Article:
Beware of this Photography Scam


Beware of this Photography Scam

You may not know this, but you are vulnerable, easy to pray on, and you are a target. Not because you’re dumb or stupid, but because you’re a photographer who wants to make a living at what you love.

In this video I share a recent Photography Scam I ran across and what you can do to avoid it.

Let me be clear, scams like this are everywhere and I believe anyone can fall victim to them. If you’ve fallen for them in the past, don’t feel bad, just get educated.

Now, let me give you some insights on how to avoid scams like this.

Why Photography Scams Work

Regardless of whether it’s spiritual reasons, reasons of love, or reasons of money, every scam follows the same basic path to one party’s gain at the consequence of another party’s loss.

All scams pray upon a need.

In photography, scams like the one in the video pray upon your desire and need for money and validation.

Let’s face it, starting and maintaining a business in photography is super hard and you will go through many financial ups and downs with mostly downs in the beginning.

I call this phase of your photography career the “Struggle Phase”.

You’re struggling to become proficient at your craft, you’re struggling to get new clients, you’re struggling to make enough money from the projects you get, you’re struggling just to stay alive and fulfill your ambitions of making a living doing what you love to do.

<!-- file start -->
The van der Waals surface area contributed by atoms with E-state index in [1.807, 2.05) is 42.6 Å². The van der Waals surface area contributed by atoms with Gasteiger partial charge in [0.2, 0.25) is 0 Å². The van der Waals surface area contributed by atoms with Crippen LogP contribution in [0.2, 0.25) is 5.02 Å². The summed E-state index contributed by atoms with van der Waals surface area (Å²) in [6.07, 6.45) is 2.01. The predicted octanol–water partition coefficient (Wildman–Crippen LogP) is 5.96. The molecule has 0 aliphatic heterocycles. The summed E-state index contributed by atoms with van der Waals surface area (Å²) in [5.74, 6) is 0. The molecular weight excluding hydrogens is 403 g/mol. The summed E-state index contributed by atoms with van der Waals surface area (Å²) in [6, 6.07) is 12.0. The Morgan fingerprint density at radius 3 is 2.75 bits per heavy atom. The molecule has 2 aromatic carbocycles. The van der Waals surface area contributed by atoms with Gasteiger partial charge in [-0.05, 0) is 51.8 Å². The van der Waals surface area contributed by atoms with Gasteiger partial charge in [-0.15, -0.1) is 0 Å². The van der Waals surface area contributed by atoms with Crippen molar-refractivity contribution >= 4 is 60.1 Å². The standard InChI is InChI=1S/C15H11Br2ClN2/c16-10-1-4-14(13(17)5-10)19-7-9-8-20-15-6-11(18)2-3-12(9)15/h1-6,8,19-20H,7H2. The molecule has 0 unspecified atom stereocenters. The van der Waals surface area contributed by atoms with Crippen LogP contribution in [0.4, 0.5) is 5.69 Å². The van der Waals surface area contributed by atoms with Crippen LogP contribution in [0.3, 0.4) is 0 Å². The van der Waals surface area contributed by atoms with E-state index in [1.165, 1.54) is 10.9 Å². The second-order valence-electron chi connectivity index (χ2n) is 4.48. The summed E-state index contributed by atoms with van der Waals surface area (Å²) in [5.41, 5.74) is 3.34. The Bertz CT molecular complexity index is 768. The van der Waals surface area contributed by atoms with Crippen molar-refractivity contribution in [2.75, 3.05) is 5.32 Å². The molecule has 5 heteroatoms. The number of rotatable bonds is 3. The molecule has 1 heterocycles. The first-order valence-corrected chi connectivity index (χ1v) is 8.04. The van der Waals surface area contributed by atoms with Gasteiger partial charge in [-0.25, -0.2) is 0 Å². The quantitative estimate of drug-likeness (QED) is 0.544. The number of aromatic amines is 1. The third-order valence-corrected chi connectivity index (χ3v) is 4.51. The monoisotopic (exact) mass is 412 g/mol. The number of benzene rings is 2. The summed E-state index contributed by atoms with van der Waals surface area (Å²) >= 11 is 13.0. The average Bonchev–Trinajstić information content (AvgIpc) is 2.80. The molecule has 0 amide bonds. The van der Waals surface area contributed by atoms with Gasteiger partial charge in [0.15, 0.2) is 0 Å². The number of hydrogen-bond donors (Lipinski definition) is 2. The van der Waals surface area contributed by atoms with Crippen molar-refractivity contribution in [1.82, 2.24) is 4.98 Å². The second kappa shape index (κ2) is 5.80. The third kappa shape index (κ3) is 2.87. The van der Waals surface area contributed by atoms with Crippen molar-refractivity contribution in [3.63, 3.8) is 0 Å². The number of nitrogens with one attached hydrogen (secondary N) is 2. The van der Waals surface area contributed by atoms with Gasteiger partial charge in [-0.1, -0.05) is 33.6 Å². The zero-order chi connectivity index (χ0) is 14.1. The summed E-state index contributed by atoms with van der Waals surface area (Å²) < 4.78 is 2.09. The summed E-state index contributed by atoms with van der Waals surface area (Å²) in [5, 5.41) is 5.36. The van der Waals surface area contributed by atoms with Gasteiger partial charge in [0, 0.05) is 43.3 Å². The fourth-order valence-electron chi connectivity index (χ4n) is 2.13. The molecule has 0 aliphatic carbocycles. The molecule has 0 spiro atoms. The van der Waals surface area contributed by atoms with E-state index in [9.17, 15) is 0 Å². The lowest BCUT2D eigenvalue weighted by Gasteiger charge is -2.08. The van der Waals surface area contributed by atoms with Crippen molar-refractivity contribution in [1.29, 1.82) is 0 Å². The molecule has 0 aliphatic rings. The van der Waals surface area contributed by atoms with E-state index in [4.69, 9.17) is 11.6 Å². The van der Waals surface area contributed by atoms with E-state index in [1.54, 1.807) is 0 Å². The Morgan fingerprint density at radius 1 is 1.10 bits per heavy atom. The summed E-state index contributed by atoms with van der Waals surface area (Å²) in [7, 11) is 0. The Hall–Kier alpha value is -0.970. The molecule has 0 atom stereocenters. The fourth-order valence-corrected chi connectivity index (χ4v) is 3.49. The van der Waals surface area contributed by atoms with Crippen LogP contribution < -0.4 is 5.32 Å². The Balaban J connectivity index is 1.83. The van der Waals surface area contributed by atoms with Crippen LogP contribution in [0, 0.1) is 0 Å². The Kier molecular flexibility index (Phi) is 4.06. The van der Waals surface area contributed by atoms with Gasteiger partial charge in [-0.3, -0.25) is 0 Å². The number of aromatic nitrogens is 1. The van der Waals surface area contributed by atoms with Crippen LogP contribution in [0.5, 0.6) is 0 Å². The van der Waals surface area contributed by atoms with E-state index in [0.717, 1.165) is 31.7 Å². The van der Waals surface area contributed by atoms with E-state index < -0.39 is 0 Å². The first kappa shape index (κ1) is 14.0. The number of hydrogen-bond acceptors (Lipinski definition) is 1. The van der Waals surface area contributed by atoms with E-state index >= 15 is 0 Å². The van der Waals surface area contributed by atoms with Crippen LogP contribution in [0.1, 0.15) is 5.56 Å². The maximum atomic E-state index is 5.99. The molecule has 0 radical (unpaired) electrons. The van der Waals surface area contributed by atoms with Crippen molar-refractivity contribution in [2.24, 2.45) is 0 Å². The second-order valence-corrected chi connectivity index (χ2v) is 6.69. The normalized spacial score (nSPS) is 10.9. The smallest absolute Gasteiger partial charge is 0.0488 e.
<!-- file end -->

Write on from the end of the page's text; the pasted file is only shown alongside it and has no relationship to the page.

Am I right?

Every single photographer goes through this process, with some photographer’s Struggle Phase admittedly being shorter while ours seems much longer.

Again, am I right?

This Struggle Phase of your photography career makes you vulnerable to scams like the one I talk about in this video, and it makes you vulnerable to losing what you so passionately desire.

The Common Path of a Photography Scam


I want to make sure you fully comprehend what I just said…

Every Photography Scam that comes at you will follow the exact same outline and path to break down your already weak defenses.

It’s a proven path to success and is the reason people who thought they would NEVER fall victim end up losing everything they have.

So, what is this Photography Scam Path?

Step #1: You will receive an email or text. Never a direct phone call.

Step #2: You will be offered some kind of job in photography.

Step #3: There will be some back-and-forth through email or text.

Step #4: They will offer to transfer the funds to your bank account.

Step #5: Now they have access to your bank account and you don’t have a new photography job.

Be aware that Step #4 can vary in a couple of different ways, but rest assured their end game is always to either gain access to your bank accounts or for you to unknowingly give them a large sum of money.

How to Avoid a Photography Scam

Now that you know WHY you’re a target to be scammed as a working photographer and HOW they go about scamming you, it’s time to see how you can AVOID becoming a victim of a photography scam.